When I’m initially teaching this reader habit, I grab a bunch of books from my classroom library and ask them to read the first full page of the book. While they’re reading, they are supposed to be counting how many unknown words they have, while also paying attention to how their brains feel: does the book make their brains tired? Do they understand what’s going on in the book? And does the book interest them?
Then, on a scrap of paper, I ask them to write:
- The title of the book
- Rate it as too easy, too hard, or just right
- Tell why they chose that rating
Then I have each kid pass their book to the student next to them and do it again.
I often have kids complain that the book isn’t right for them, and I smile and say, “Great! You’re using this reader habit!” But I often have a kid who is surprised that the random book I hand them, which they never would have picked out for themselves, is actually a just right book and has caught their attention.
After the initial lesson, we keep talking about just right books in a few different contexts throughout the year.
One is when I have one-on-one reading conferences and am checking in with them. I’ll often ask, if I think a book is too easy or too hard for the child, if they’ve checked if it’s just right. Sometimes, they’ll admit that it’s a little hard, but they’re interested enough that they want to keep reading it. Other times, they’ll admit with relief that it’s too hard, and they’d rather stop reading it. That allows me the opportunity to suggest some books that I think might be just right for them, based on what I know about them as a reader.
Another time that we talk about just right books is when I allow students to preview the books they’ll be reading in literature circles/guided reading. I ask them to rank their top three choices and tell me whether it’s just right, too easy, or too hard. That helps me put everyone in groups based on their reading preferences (and only somewhat based on their “level.”)
It’s important, after teaching about this, to keep referring back to the idea of just right books as the students spread their wings in choosing appropriate books for themselves.
This is a new habit, which takes time to develop and cement in their reader lives.
Tips for Grownups at Home
Much of what I described above is specific to a traditional classroom context. However, if you homeschool, you can apply these ideas to the teaching that you do with your children – especially if they’re not naturally voracious readers.
But this idea can also be used at home by regular, non-teacher grownups!
Here are some ways to help the child in your life develop the habit of finding just right books:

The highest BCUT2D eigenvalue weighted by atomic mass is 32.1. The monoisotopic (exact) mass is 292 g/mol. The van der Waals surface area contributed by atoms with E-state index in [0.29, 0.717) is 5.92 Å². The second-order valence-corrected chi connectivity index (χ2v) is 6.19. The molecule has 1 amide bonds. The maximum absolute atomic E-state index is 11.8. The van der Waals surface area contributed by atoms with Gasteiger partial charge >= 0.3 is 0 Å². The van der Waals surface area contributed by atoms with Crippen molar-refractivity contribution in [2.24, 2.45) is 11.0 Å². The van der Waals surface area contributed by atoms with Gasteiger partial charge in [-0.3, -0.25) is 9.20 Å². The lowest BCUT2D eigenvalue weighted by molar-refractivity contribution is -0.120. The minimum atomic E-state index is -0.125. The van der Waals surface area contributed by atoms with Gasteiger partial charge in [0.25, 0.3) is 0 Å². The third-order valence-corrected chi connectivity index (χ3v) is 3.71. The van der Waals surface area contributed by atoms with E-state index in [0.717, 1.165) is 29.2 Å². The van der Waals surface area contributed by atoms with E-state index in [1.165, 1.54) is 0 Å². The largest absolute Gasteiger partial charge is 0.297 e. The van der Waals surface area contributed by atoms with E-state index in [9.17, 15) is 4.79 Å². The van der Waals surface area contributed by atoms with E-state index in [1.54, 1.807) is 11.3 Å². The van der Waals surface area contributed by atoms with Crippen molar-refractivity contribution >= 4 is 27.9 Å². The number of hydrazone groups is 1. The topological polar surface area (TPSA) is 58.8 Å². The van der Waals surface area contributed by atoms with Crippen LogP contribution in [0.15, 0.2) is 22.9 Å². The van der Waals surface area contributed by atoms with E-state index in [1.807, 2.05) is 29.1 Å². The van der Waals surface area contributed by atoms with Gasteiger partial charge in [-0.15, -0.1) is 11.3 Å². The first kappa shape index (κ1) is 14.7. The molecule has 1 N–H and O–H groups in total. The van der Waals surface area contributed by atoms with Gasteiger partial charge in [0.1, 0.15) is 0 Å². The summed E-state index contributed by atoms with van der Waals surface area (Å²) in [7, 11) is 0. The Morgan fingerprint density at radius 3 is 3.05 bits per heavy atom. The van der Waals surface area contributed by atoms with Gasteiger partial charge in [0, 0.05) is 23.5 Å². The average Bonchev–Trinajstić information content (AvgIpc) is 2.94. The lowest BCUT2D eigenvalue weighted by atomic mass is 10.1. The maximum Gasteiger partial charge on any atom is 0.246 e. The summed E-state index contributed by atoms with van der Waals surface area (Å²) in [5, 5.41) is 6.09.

- Talk about what makes a book “just right” – referring not just to difficulty level, but also to the content of the book and how interested they are in the topic.
- Reassure your young reader that they should be choosing books not that they think they should read, but that they enjoy reading.
- Listen to your little one as they talk. They often reveal topics and subjects they like that will translate to books: planets, horses, sports, science and technology…You name the topic, there’s been a book that’s been written about it.
- You have the privileged position of being able to help your kiddo discover books about what they love. While you might know that there’s a whole section in the library about planets, the child in your care might not. You can introduce them to that book shelf and watch their eyes light up in wonder as they see the riches in front of their eyes!
- Introduce them to all types of books and reading materials. This, too, helps them learn what books interest them, so they can practice finding books they love independently.
- Help them practice the 5 word rule described above. When they pull out a book that looks interesting to them, celebrate that and be excited! Then invite them to read the first few pages and ask, “How did your brain feel when you read it? Do you feel like you understand what it’s saying?” Then ask, “How many words were unfamiliar to you on the first page?”
- If a book is too easy or too hard, this is a great opportunity to help them practice choosing just right books. Remember that they’re still learning about themselves as readers and probably need the guidance from a trusted grownup in their life. If the book is too hard, and they’re really sad they can’t understand it yet, reassure them that they will be able to someday, especially if they keep reading lots of just right books now. Sometimes, that tantalizing book gives them a goal to aim for.
- While more than just classics are worth reading, not every book is created equal. Try finding quality books to put in their hands, which will help them see the possibilities of the world of books. If you want to check the content of a book that you haven’t read, and don’t have time to read it yourself, take a look at Common Sense Media or reviews on Amazon and Goodreads before putting the book in your child’s hands.
As you and your child practice finding just right books, their love for reading will grow because they’re reading books that are fascinating and that they understand. This little reader habit makes a world of difference in growing lifelong readers.
Previous post in this series:
Things Good Readers Do: Series Introduction